Unusually for a British Chief Medical Officer, Davies does not have a background as a specialist in public health. Nevertheless, Davies has written and spoken extensively about the rise of antimicrobial resistance in medicine and animal husbandry, including carrying out work to raise its profile on the international scene.[13] Davies delegated authoring and editing her statutory annual reports to other doctors and healthcare practitioners, although she wrote an introduction to each and oversaw their compilation. She is particularly concerned about excessive alcohol consumption, especially by young women – who, she told the BBC in 2013, "we know can only take about half the alcohol that men can" and so are more prone to liver damage as a result.[14]

    In July 2013, she was asked by the BBC whether she had ever favoured female doctors in order to counterbalance discrimination against them as a group. Davies replied: "I probably do positively discriminate because, as the men appoint in their own image, so do I appoint in my own image. I like having bright sparky women around, so I do understand how difficult it can be for the men to actually challenge the stereotypes and think differently".[7]

    She regularly briefs Whitehall's most senior ministers and officials, including the Prime Minister herself. As of 2015, Davies was paid a salary of between £210,000 and £214,999 by the department, making her one of the 328 most highly paid people in the British public sector at that time.[15]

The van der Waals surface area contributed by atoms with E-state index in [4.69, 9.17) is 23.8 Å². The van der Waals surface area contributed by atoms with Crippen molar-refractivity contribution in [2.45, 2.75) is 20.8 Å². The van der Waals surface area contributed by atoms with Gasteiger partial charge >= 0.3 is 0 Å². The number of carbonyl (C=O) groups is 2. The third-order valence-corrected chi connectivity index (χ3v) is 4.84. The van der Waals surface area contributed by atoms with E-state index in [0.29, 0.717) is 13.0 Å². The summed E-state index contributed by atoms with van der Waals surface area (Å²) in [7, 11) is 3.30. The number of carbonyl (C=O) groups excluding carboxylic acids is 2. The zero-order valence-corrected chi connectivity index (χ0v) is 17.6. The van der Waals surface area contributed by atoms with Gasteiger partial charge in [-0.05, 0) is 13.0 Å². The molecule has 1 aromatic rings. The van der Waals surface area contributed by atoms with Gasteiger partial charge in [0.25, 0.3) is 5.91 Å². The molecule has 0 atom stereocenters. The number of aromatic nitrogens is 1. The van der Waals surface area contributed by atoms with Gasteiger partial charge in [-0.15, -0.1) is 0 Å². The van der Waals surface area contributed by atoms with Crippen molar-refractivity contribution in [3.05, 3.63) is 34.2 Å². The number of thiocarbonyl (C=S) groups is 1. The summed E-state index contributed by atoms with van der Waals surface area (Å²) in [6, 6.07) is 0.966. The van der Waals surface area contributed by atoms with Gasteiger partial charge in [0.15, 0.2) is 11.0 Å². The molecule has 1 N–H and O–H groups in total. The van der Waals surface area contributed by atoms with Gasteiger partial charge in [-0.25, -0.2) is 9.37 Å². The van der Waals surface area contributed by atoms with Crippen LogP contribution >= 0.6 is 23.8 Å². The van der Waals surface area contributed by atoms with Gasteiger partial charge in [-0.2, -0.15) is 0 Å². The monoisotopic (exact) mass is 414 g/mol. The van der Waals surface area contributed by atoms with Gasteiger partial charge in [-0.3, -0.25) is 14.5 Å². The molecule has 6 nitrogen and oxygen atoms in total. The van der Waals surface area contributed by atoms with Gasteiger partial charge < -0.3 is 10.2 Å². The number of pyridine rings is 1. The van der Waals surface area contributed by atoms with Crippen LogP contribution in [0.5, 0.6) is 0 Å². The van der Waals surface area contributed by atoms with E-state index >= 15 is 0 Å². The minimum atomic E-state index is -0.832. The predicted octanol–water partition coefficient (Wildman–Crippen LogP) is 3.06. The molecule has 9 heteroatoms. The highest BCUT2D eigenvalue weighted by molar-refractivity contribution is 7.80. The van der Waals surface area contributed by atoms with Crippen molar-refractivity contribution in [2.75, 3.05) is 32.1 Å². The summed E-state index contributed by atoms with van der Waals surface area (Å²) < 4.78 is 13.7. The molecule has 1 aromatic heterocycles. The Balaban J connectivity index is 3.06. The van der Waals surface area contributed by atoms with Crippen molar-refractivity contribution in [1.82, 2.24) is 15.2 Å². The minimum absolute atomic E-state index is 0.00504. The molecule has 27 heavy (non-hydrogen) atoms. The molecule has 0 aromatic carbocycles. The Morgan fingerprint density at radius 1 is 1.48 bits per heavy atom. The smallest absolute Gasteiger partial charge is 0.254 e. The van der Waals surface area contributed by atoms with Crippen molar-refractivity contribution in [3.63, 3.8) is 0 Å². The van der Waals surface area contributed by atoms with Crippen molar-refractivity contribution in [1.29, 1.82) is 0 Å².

In her 2014 annual report, Davies said that the government needed to make tackling obesity a national priority. The report also made recommended a national audit of ovarian cancer, and challenged "taboos" around the menopause and incontinence "to make sure embarrassment is never a barrier to better health."[16]

    In January 2016, Davies reduced the recommended weekly alcohol limit for men to that for women, in new guidelines warning of the association between alcohol consumption and some forms of cancer. The guidance gave a new weekly limit of 14 units, while at the same time saying there was no safe level of alcohol consumption.[17] The Financial Times said the two messages were "inherently contradictory"[18] and Professor Sir David Spiegelhalter, Winton Professor of the Public Understanding of Risk at the University of Cambridge, revealed that drinking the maximum allowance set by Davies would be no more dangerous than eating bacon sandwiches or watching films.[19]

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  • Dame Sally Davies=Delores Umbridge from Harry Potter.